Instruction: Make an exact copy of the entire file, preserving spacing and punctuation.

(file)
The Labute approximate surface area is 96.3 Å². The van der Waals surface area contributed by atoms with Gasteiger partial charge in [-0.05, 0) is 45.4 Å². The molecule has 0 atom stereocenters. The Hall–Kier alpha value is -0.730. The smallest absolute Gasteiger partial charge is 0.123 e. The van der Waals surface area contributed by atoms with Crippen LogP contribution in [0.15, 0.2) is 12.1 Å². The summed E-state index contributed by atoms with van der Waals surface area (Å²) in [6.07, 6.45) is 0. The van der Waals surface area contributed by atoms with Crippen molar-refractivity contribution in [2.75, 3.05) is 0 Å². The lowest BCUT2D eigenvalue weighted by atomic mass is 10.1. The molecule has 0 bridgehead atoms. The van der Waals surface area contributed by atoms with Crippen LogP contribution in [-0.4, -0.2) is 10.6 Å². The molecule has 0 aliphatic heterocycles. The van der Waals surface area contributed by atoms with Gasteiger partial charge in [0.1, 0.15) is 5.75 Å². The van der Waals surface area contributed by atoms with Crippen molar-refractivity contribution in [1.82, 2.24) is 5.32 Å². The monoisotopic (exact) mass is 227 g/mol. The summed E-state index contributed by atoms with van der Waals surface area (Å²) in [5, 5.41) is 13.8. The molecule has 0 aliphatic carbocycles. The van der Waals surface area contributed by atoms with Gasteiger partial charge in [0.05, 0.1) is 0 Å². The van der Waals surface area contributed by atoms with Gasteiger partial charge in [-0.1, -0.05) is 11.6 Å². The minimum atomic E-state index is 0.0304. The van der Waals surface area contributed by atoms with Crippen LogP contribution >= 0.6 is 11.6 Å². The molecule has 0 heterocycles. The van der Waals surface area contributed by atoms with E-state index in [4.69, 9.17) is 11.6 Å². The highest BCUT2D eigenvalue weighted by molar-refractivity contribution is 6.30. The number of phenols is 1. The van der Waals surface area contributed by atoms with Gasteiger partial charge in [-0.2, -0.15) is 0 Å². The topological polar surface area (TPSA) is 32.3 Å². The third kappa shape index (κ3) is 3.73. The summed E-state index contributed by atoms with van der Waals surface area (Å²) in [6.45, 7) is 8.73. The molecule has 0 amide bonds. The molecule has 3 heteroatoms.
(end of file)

The Labute approximate surface area is 96.3 Å². The van der Waals surface area contributed by atoms with Gasteiger partial charge in [-0.05, 0) is 45.4 Å². The molecule has 0 atom stereocenters. The Hall–Kier alpha value is -0.730. The smallest absolute Gasteiger partial charge is 0.123 e. The van der Waals surface area contributed by atoms with Crippen LogP contribution in [0.15, 0.2) is 12.1 Å². The summed E-state index contributed by atoms with van der Waals surface area (Å²) in [6.07, 6.45) is 0. The van der Waals surface area contributed by atoms with Crippen molar-refractivity contribution in [2.75, 3.05) is 0 Å². The lowest BCUT2D eigenvalue weighted by atomic mass is 10.1. The molecule has 0 bridgehead atoms. The van der Waals surface area contributed by atoms with Crippen LogP contribution in [-0.4, -0.2) is 10.6 Å². The molecule has 0 aliphatic heterocycles. The van der Waals surface area contributed by atoms with Gasteiger partial charge in [0.1, 0.15) is 5.75 Å². The van der Waals surface area contributed by atoms with Crippen molar-refractivity contribution in [1.82, 2.24) is 5.32 Å². The monoisotopic (exact) mass is 227 g/mol. The summed E-state index contributed by atoms with van der Waals surface area (Å²) in [5, 5.41) is 13.8. The molecule has 0 aliphatic carbocycles. The van der Waals surface area contributed by atoms with Gasteiger partial charge in [0.05, 0.1) is 0 Å². The van der Waals surface area contributed by atoms with Gasteiger partial charge in [-0.1, -0.05) is 11.6 Å². The minimum atomic E-state index is 0.0304. The van der Waals surface area contributed by atoms with Crippen LogP contribution >= 0.6 is 11.6 Å². The molecule has 0 heterocycles. The van der Waals surface area contributed by atoms with E-state index in [4.69, 9.17) is 11.6 Å². The highest BCUT2D eigenvalue weighted by molar-refractivity contribution is 6.30. The number of phenols is 1. The van der Waals surface area contributed by atoms with Gasteiger partial charge in [-0.2, -0.15) is 0 Å². The topological polar surface area (TPSA) is 32.3 Å². The third kappa shape index (κ3) is 3.73. The summed E-state index contributed by atoms with van der Waals surface area (Å²) in [6.45, 7) is 8.73. The molecule has 0 amide bonds. The molecule has 3 heteroatoms.